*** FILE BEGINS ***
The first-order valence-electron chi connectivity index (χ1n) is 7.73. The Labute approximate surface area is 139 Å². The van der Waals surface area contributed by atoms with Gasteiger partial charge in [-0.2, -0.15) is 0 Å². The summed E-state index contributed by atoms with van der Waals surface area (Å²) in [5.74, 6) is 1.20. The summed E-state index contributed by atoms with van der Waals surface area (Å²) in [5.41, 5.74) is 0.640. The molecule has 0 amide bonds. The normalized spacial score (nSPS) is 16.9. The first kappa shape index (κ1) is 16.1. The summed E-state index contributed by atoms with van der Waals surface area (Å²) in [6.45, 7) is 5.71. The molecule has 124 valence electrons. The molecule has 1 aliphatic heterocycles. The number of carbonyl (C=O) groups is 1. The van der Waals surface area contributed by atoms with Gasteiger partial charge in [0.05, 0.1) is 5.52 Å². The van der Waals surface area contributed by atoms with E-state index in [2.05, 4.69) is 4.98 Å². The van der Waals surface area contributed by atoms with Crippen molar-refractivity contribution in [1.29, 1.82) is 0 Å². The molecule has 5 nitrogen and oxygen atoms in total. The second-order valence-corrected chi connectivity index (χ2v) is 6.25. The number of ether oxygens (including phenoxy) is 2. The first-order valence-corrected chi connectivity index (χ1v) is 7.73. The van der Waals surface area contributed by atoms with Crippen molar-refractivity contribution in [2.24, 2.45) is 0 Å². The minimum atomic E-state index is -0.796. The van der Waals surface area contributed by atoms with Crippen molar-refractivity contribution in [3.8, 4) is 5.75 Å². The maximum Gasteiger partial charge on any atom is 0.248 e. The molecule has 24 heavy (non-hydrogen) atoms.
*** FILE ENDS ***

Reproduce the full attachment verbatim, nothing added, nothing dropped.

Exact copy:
The first-order valence-electron chi connectivity index (χ1n) is 7.73. The Labute approximate surface area is 139 Å². The van der Waals surface area contributed by atoms with Gasteiger partial charge in [-0.2, -0.15) is 0 Å². The summed E-state index contributed by atoms with van der Waals surface area (Å²) in [5.74, 6) is 1.20. The summed E-state index contributed by atoms with van der Waals surface area (Å²) in [5.41, 5.74) is 0.640. The molecule has 0 amide bonds. The normalized spacial score (nSPS) is 16.9. The first kappa shape index (κ1) is 16.1. The summed E-state index contributed by atoms with van der Waals surface area (Å²) in [6.45, 7) is 5.71. The molecule has 124 valence electrons. The molecule has 1 aliphatic heterocycles. The number of carbonyl (C=O) groups is 1. The van der Waals surface area contributed by atoms with Gasteiger partial charge in [0.05, 0.1) is 5.52 Å². The van der Waals surface area contributed by atoms with E-state index in [2.05, 4.69) is 4.98 Å². The van der Waals surface area contributed by atoms with Crippen molar-refractivity contribution in [1.29, 1.82) is 0 Å². The molecule has 5 nitrogen and oxygen atoms in total. The second-order valence-corrected chi connectivity index (χ2v) is 6.25. The number of ether oxygens (including phenoxy) is 2. The first-order valence-corrected chi connectivity index (χ1v) is 7.73. The van der Waals surface area contributed by atoms with Crippen molar-refractivity contribution in [2.24, 2.45) is 0 Å². The minimum atomic E-state index is -0.796. The van der Waals surface area contributed by atoms with Crippen molar-refractivity contribution in [3.8, 4) is 5.75 Å². The maximum Gasteiger partial charge on any atom is 0.248 e. The molecule has 24 heavy (non-hydrogen) atoms.